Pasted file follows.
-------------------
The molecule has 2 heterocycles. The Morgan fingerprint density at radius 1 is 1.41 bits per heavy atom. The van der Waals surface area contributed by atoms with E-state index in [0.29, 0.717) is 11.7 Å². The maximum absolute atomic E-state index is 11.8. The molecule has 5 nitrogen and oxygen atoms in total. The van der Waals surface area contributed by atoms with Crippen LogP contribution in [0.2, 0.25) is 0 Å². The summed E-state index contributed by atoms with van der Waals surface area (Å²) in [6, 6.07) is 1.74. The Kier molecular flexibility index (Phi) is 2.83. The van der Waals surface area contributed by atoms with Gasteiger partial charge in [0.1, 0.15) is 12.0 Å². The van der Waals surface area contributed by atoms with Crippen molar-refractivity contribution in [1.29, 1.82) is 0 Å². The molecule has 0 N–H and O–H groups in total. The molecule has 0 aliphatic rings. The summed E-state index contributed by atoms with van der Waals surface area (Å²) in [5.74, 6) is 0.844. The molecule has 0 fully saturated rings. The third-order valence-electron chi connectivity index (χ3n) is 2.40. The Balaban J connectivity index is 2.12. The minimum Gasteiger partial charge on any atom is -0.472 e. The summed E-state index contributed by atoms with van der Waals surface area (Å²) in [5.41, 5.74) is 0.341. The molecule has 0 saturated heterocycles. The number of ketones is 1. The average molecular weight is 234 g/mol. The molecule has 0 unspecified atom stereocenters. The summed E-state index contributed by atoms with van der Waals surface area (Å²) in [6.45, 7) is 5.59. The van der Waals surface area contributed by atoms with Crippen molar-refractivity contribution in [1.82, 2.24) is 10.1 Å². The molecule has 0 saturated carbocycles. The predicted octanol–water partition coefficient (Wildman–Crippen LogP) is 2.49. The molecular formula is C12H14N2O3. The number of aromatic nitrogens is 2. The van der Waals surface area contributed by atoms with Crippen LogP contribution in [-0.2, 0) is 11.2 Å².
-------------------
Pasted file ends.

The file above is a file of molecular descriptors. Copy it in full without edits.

The molecule has 2 heterocycles. The Morgan fingerprint density at radius 1 is 1.41 bits per heavy atom. The van der Waals surface area contributed by atoms with E-state index in [0.29, 0.717) is 11.7 Å². The maximum absolute atomic E-state index is 11.8. The molecule has 5 nitrogen and oxygen atoms in total. The van der Waals surface area contributed by atoms with Crippen LogP contribution in [0.2, 0.25) is 0 Å². The summed E-state index contributed by atoms with van der Waals surface area (Å²) in [6, 6.07) is 1.74. The Kier molecular flexibility index (Phi) is 2.83. The van der Waals surface area contributed by atoms with Gasteiger partial charge in [0.1, 0.15) is 12.0 Å². The van der Waals surface area contributed by atoms with Crippen molar-refractivity contribution in [1.29, 1.82) is 0 Å². The molecule has 0 N–H and O–H groups in total. The molecule has 0 aliphatic rings. The summed E-state index contributed by atoms with van der Waals surface area (Å²) in [5.74, 6) is 0.844. The molecule has 0 fully saturated rings. The third-order valence-electron chi connectivity index (χ3n) is 2.40. The Balaban J connectivity index is 2.12. The minimum Gasteiger partial charge on any atom is -0.472 e. The summed E-state index contributed by atoms with van der Waals surface area (Å²) in [5.41, 5.74) is 0.341. The molecule has 0 saturated heterocycles. The number of ketones is 1. The average molecular weight is 234 g/mol. The molecule has 0 unspecified atom stereocenters. The summed E-state index contributed by atoms with van der Waals surface area (Å²) in [6.45, 7) is 5.59. The van der Waals surface area contributed by atoms with Crippen molar-refractivity contribution in [1.82, 2.24) is 10.1 Å². The molecule has 0 saturated carbocycles. The predicted octanol–water partition coefficient (Wildman–Crippen LogP) is 2.49. The molecular formula is C12H14N2O3. The number of aromatic nitrogens is 2. The van der Waals surface area contributed by atoms with Crippen LogP contribution in [-0.2, 0) is 11.2 Å².